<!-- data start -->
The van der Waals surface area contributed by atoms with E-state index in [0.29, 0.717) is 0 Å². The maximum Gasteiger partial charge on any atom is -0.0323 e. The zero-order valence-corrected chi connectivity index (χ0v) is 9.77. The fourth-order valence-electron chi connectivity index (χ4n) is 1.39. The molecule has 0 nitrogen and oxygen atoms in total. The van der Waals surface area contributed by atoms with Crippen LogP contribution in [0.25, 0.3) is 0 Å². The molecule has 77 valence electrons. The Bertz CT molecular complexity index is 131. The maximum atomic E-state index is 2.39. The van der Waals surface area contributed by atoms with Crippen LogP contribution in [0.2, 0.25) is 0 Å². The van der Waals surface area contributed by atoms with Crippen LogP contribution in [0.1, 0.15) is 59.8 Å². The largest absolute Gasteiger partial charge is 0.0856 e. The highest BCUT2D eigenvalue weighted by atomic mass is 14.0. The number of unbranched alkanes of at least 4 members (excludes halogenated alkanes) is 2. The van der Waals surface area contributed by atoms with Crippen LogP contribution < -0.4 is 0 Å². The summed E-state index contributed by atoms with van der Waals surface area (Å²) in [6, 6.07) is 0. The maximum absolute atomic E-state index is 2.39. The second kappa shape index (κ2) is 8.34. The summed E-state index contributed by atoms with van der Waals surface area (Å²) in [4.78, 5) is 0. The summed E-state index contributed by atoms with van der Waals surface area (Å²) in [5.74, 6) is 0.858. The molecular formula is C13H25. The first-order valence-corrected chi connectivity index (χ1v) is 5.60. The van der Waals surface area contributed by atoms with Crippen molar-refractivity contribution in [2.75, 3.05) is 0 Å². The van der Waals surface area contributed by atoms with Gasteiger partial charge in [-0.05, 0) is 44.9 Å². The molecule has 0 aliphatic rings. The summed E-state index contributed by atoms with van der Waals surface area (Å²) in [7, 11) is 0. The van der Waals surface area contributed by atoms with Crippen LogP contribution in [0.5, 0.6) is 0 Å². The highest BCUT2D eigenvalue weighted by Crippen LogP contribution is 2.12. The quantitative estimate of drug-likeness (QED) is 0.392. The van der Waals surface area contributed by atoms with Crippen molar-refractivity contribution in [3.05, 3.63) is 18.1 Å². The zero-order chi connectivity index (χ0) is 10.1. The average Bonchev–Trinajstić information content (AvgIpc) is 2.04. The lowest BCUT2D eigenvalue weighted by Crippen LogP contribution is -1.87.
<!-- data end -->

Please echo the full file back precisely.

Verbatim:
The van der Waals surface area contributed by atoms with E-state index in [0.29, 0.717) is 0 Å². The maximum Gasteiger partial charge on any atom is -0.0323 e. The zero-order valence-corrected chi connectivity index (χ0v) is 9.77. The fourth-order valence-electron chi connectivity index (χ4n) is 1.39. The molecule has 0 nitrogen and oxygen atoms in total. The van der Waals surface area contributed by atoms with Crippen LogP contribution in [0.25, 0.3) is 0 Å². The molecule has 77 valence electrons. The Bertz CT molecular complexity index is 131. The maximum atomic E-state index is 2.39. The van der Waals surface area contributed by atoms with Crippen LogP contribution in [0.2, 0.25) is 0 Å². The van der Waals surface area contributed by atoms with Crippen LogP contribution in [0.1, 0.15) is 59.8 Å². The largest absolute Gasteiger partial charge is 0.0856 e. The highest BCUT2D eigenvalue weighted by atomic mass is 14.0. The number of unbranched alkanes of at least 4 members (excludes halogenated alkanes) is 2. The van der Waals surface area contributed by atoms with Crippen LogP contribution < -0.4 is 0 Å². The summed E-state index contributed by atoms with van der Waals surface area (Å²) in [6, 6.07) is 0. The maximum absolute atomic E-state index is 2.39. The second kappa shape index (κ2) is 8.34. The summed E-state index contributed by atoms with van der Waals surface area (Å²) in [4.78, 5) is 0. The summed E-state index contributed by atoms with van der Waals surface area (Å²) in [5.74, 6) is 0.858. The molecular formula is C13H25. The first-order valence-corrected chi connectivity index (χ1v) is 5.60. The van der Waals surface area contributed by atoms with Crippen molar-refractivity contribution in [2.75, 3.05) is 0 Å². The van der Waals surface area contributed by atoms with Gasteiger partial charge in [-0.05, 0) is 44.9 Å². The molecule has 0 aliphatic rings. The summed E-state index contributed by atoms with van der Waals surface area (Å²) in [7, 11) is 0. The van der Waals surface area contributed by atoms with Crippen LogP contribution in [0.5, 0.6) is 0 Å². The highest BCUT2D eigenvalue weighted by Crippen LogP contribution is 2.12. The quantitative estimate of drug-likeness (QED) is 0.392. The van der Waals surface area contributed by atoms with Crippen molar-refractivity contribution in [3.05, 3.63) is 18.1 Å². The zero-order chi connectivity index (χ0) is 10.1. The average Bonchev–Trinajstić information content (AvgIpc) is 2.04. The lowest BCUT2D eigenvalue weighted by Crippen LogP contribution is -1.87.